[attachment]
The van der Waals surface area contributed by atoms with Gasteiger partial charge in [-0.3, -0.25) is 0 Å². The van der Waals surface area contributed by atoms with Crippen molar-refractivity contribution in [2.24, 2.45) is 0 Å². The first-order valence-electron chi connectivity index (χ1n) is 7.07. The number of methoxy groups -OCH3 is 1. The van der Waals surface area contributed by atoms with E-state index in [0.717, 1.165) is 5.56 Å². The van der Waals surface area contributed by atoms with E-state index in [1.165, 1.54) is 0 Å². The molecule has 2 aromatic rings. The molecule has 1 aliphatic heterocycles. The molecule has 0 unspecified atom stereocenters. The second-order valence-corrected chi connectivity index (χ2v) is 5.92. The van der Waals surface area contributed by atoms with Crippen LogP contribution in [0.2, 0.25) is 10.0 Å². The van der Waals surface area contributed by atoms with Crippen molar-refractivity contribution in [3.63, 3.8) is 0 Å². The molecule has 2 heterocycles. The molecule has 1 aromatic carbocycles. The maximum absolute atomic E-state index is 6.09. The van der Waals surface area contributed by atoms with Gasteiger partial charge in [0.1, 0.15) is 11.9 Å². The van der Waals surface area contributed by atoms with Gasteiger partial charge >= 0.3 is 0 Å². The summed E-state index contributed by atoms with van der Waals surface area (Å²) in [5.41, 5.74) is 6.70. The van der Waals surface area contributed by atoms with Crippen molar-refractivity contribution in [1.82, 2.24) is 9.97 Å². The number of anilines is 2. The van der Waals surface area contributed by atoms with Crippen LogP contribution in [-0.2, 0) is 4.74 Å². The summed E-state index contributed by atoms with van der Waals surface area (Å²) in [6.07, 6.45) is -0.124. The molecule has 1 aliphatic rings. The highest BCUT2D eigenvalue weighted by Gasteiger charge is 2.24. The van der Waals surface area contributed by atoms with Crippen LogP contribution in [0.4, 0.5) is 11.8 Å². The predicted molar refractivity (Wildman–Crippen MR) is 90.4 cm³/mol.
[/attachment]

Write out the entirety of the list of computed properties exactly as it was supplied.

The van der Waals surface area contributed by atoms with Gasteiger partial charge in [-0.3, -0.25) is 0 Å². The van der Waals surface area contributed by atoms with Crippen molar-refractivity contribution in [2.24, 2.45) is 0 Å². The first-order valence-electron chi connectivity index (χ1n) is 7.07. The number of methoxy groups -OCH3 is 1. The van der Waals surface area contributed by atoms with E-state index in [0.717, 1.165) is 5.56 Å². The van der Waals surface area contributed by atoms with E-state index in [1.165, 1.54) is 0 Å². The molecule has 2 aromatic rings. The molecule has 1 aliphatic heterocycles. The molecule has 0 unspecified atom stereocenters. The second-order valence-corrected chi connectivity index (χ2v) is 5.92. The van der Waals surface area contributed by atoms with Crippen LogP contribution in [0.2, 0.25) is 10.0 Å². The van der Waals surface area contributed by atoms with Crippen molar-refractivity contribution in [3.63, 3.8) is 0 Å². The molecule has 2 heterocycles. The molecule has 1 aromatic carbocycles. The maximum absolute atomic E-state index is 6.09. The van der Waals surface area contributed by atoms with Gasteiger partial charge in [0.1, 0.15) is 11.9 Å². The van der Waals surface area contributed by atoms with Gasteiger partial charge >= 0.3 is 0 Å². The summed E-state index contributed by atoms with van der Waals surface area (Å²) in [5.41, 5.74) is 6.70. The van der Waals surface area contributed by atoms with Crippen molar-refractivity contribution in [1.82, 2.24) is 9.97 Å². The number of anilines is 2. The van der Waals surface area contributed by atoms with Crippen LogP contribution in [-0.2, 0) is 4.74 Å². The summed E-state index contributed by atoms with van der Waals surface area (Å²) in [6.07, 6.45) is -0.124. The molecule has 1 aliphatic rings. The highest BCUT2D eigenvalue weighted by Gasteiger charge is 2.24. The van der Waals surface area contributed by atoms with Crippen LogP contribution in [0.4, 0.5) is 11.8 Å². The predicted molar refractivity (Wildman–Crippen MR) is 90.4 cm³/mol.